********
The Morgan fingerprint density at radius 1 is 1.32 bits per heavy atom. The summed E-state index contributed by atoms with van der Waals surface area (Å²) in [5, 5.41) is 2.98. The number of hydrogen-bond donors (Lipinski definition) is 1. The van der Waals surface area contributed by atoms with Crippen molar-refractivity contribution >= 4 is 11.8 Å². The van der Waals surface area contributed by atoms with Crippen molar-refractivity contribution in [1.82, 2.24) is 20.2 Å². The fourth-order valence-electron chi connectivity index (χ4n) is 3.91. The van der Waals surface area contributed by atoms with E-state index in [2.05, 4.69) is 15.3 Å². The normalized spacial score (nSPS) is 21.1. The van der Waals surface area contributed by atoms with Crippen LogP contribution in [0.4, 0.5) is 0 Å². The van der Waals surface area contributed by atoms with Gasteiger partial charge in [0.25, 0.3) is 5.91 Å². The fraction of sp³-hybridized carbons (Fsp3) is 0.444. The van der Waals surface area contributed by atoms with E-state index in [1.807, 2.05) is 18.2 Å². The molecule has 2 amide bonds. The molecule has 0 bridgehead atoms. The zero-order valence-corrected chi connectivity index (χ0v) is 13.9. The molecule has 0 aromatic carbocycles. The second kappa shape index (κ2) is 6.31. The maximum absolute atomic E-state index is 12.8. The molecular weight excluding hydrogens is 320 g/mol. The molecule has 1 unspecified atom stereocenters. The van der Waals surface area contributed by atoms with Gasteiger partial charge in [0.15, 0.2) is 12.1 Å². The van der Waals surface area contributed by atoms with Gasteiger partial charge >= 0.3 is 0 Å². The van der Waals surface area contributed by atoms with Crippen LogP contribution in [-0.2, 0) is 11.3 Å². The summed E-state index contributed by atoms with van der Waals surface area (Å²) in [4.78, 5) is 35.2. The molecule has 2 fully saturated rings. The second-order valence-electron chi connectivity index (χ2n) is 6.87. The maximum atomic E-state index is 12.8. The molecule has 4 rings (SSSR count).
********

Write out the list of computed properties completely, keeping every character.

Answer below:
The Morgan fingerprint density at radius 1 is 1.32 bits per heavy atom. The summed E-state index contributed by atoms with van der Waals surface area (Å²) in [5, 5.41) is 2.98. The number of hydrogen-bond donors (Lipinski definition) is 1. The van der Waals surface area contributed by atoms with Crippen molar-refractivity contribution >= 4 is 11.8 Å². The van der Waals surface area contributed by atoms with Crippen molar-refractivity contribution in [1.82, 2.24) is 20.2 Å². The fourth-order valence-electron chi connectivity index (χ4n) is 3.91. The van der Waals surface area contributed by atoms with E-state index in [2.05, 4.69) is 15.3 Å². The normalized spacial score (nSPS) is 21.1. The van der Waals surface area contributed by atoms with Crippen LogP contribution in [0.4, 0.5) is 0 Å². The van der Waals surface area contributed by atoms with Gasteiger partial charge in [0.25, 0.3) is 5.91 Å². The fraction of sp³-hybridized carbons (Fsp3) is 0.444. The van der Waals surface area contributed by atoms with E-state index in [1.807, 2.05) is 18.2 Å². The molecule has 2 amide bonds. The molecule has 0 bridgehead atoms. The zero-order valence-corrected chi connectivity index (χ0v) is 13.9. The molecule has 0 aromatic carbocycles. The second kappa shape index (κ2) is 6.31. The maximum absolute atomic E-state index is 12.8. The molecular weight excluding hydrogens is 320 g/mol. The molecule has 1 unspecified atom stereocenters. The van der Waals surface area contributed by atoms with Gasteiger partial charge in [0.15, 0.2) is 12.1 Å². The van der Waals surface area contributed by atoms with Gasteiger partial charge >= 0.3 is 0 Å². The van der Waals surface area contributed by atoms with Crippen LogP contribution in [-0.2, 0) is 11.3 Å². The summed E-state index contributed by atoms with van der Waals surface area (Å²) in [4.78, 5) is 35.2. The molecule has 2 fully saturated rings. The second-order valence-electron chi connectivity index (χ2n) is 6.87. The maximum atomic E-state index is 12.8. The molecule has 4 rings (SSSR count).